The “Bexley Health Campus” at the Queen Mary site could become little more than a shopping centre for elective and diagnostic procedures: the “range of organisations” quoted here meaning whichever private provider is able to tender for the profitable contracts in these areas. At present, some services on site are provided by Guy’s and St Thomas Trust, and Oxleas NHS Foundation Trust. While preferable to outright privatisation, the patchwork of different NHS trusts competing to provide different but complementary services points to the need to integrate the different organisations back into a single national body. In any case, we should not open the process up to further fragmentation by involving the private sector.

Diagnostics and day case elective procedures have a high profit-to-cost ratio. In many NHS trusts, the tariffs they receive for these procedures pay for the greater costs of acute services, A&E, intensive care, maternity and complex operations. This is partly what has driven other Trusts to take over or run these services, as the funds they receive then pay for their own acute facilities.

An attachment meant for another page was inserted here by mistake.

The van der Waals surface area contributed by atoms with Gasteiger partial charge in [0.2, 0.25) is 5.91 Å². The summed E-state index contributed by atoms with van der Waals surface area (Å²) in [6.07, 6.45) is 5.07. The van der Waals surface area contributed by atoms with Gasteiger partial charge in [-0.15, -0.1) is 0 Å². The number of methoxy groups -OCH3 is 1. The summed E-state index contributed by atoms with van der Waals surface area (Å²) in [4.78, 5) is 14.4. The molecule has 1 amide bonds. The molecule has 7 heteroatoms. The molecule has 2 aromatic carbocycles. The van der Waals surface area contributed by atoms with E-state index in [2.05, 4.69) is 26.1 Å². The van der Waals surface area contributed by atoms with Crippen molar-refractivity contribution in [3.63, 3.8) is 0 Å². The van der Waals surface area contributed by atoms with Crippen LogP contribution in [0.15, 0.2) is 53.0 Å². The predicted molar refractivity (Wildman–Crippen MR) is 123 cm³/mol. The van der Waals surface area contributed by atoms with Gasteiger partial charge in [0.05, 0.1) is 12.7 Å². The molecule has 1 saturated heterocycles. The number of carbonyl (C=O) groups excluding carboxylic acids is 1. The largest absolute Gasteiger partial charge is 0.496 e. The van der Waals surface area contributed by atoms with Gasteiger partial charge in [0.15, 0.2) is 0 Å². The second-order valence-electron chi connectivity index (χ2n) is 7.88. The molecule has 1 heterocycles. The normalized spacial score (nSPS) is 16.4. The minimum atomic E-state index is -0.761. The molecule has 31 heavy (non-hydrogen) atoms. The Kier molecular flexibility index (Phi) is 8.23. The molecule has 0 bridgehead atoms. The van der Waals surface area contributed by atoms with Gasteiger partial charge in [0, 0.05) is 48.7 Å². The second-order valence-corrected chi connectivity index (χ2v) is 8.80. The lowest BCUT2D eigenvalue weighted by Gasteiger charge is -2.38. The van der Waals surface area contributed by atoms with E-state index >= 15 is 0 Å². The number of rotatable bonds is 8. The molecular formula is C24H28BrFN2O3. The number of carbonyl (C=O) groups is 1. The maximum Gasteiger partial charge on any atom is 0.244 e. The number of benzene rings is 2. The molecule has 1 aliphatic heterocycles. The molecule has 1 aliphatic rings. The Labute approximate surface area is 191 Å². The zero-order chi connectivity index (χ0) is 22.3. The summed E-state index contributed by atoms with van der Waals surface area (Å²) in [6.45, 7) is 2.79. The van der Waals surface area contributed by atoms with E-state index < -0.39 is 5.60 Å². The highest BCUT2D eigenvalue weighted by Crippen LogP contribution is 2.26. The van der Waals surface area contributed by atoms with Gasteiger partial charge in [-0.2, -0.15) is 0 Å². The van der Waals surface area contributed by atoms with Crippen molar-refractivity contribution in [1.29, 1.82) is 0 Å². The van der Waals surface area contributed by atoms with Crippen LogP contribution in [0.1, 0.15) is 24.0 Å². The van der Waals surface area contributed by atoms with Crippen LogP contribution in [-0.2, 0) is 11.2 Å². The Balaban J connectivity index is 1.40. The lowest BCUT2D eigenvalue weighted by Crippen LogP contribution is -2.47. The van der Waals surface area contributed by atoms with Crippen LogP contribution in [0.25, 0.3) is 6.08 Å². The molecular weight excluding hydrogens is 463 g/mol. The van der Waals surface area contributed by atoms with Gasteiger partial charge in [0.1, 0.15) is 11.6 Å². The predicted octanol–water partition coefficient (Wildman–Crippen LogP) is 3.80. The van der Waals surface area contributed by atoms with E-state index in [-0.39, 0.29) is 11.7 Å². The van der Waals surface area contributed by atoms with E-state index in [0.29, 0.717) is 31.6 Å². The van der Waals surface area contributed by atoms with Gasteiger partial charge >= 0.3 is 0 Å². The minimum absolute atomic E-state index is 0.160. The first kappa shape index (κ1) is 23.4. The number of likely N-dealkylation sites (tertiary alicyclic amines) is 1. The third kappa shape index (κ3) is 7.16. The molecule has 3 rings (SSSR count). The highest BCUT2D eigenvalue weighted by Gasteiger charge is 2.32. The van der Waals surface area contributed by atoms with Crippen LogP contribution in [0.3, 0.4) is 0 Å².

Reducing or removing acute services altogether from a hospital means the private sector can take on these relatively risk free sections of healthcare, while leaving the burden of acute services to fall on other already overburdened NHS providers.

Likewise the cuts at Lewisham seem designed to strip the hospital of the costly and “unprofitable” services it currently provides so it can be transformed into a site for non-complex elective procedures; essentially a “factory” for hip and knee operations unburdened by the costs of providing A&E, acute wards and maternity services. Such a facility could then be easily contracted out to one of the transnational health corporations which are trying to grab as much of the NHS budget as possible, while seeking to minimise the number of complex and costly services they take on.